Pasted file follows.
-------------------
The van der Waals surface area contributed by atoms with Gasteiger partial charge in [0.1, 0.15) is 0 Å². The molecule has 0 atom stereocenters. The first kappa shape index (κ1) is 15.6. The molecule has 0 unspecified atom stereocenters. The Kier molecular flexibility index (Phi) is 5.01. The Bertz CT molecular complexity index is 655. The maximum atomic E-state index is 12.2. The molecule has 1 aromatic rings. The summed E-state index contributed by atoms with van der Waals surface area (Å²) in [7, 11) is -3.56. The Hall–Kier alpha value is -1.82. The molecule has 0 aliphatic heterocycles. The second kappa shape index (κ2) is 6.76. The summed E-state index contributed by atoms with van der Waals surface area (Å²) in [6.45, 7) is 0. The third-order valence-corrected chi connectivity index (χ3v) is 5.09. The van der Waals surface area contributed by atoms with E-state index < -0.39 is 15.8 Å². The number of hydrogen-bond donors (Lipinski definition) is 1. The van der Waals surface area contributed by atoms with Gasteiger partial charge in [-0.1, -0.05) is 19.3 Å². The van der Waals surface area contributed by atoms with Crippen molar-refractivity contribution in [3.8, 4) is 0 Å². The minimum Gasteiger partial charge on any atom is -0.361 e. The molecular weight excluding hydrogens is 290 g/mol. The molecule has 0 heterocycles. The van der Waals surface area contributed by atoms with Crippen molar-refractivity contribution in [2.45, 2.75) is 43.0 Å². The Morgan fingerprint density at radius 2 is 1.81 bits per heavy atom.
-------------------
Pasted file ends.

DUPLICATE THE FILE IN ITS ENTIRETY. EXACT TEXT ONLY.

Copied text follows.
The van der Waals surface area contributed by atoms with Gasteiger partial charge in [0.1, 0.15) is 0 Å². The molecule has 0 atom stereocenters. The first kappa shape index (κ1) is 15.6. The molecule has 0 unspecified atom stereocenters. The Kier molecular flexibility index (Phi) is 5.01. The Bertz CT molecular complexity index is 655. The maximum atomic E-state index is 12.2. The molecule has 1 aromatic rings. The summed E-state index contributed by atoms with van der Waals surface area (Å²) in [7, 11) is -3.56. The Hall–Kier alpha value is -1.82. The molecule has 0 aliphatic heterocycles. The second kappa shape index (κ2) is 6.76. The summed E-state index contributed by atoms with van der Waals surface area (Å²) in [6.45, 7) is 0. The third-order valence-corrected chi connectivity index (χ3v) is 5.09. The van der Waals surface area contributed by atoms with E-state index < -0.39 is 15.8 Å². The number of hydrogen-bond donors (Lipinski definition) is 1. The van der Waals surface area contributed by atoms with Gasteiger partial charge in [-0.1, -0.05) is 19.3 Å². The van der Waals surface area contributed by atoms with Crippen molar-refractivity contribution in [3.8, 4) is 0 Å². The minimum Gasteiger partial charge on any atom is -0.361 e. The molecular weight excluding hydrogens is 290 g/mol. The molecule has 0 heterocycles. The van der Waals surface area contributed by atoms with Crippen molar-refractivity contribution in [2.45, 2.75) is 43.0 Å². The Morgan fingerprint density at radius 2 is 1.81 bits per heavy atom.